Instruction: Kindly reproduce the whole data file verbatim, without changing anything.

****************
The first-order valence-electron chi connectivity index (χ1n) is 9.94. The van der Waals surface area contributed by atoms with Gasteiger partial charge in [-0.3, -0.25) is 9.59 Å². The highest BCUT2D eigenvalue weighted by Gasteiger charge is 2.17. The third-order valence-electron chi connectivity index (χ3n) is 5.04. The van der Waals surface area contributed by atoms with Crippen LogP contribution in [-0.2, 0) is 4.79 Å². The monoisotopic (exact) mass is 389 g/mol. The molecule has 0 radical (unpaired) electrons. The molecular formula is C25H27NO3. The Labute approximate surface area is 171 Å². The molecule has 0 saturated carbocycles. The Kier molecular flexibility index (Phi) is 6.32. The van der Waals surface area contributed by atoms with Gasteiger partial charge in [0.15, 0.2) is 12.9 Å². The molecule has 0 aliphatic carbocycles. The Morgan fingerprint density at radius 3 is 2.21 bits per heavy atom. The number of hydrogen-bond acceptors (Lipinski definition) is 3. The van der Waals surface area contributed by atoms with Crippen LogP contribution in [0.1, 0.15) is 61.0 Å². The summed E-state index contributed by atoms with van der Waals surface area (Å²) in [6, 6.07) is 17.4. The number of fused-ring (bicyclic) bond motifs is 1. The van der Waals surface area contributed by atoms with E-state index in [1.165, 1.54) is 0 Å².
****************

The first-order valence-electron chi connectivity index (χ1n) is 9.94. The van der Waals surface area contributed by atoms with Gasteiger partial charge in [-0.3, -0.25) is 9.59 Å². The highest BCUT2D eigenvalue weighted by Gasteiger charge is 2.17. The third-order valence-electron chi connectivity index (χ3n) is 5.04. The van der Waals surface area contributed by atoms with Crippen LogP contribution in [-0.2, 0) is 4.79 Å². The monoisotopic (exact) mass is 389 g/mol. The molecule has 0 radical (unpaired) electrons. The molecular formula is C25H27NO3. The Labute approximate surface area is 171 Å². The molecule has 0 saturated carbocycles. The Kier molecular flexibility index (Phi) is 6.32. The van der Waals surface area contributed by atoms with Gasteiger partial charge in [0.15, 0.2) is 12.9 Å². The molecule has 0 aliphatic carbocycles. The Morgan fingerprint density at radius 3 is 2.21 bits per heavy atom. The number of hydrogen-bond acceptors (Lipinski definition) is 3. The van der Waals surface area contributed by atoms with Crippen LogP contribution in [0.1, 0.15) is 61.0 Å². The summed E-state index contributed by atoms with van der Waals surface area (Å²) in [6, 6.07) is 17.4. The number of fused-ring (bicyclic) bond motifs is 1. The van der Waals surface area contributed by atoms with E-state index in [1.165, 1.54) is 0 Å².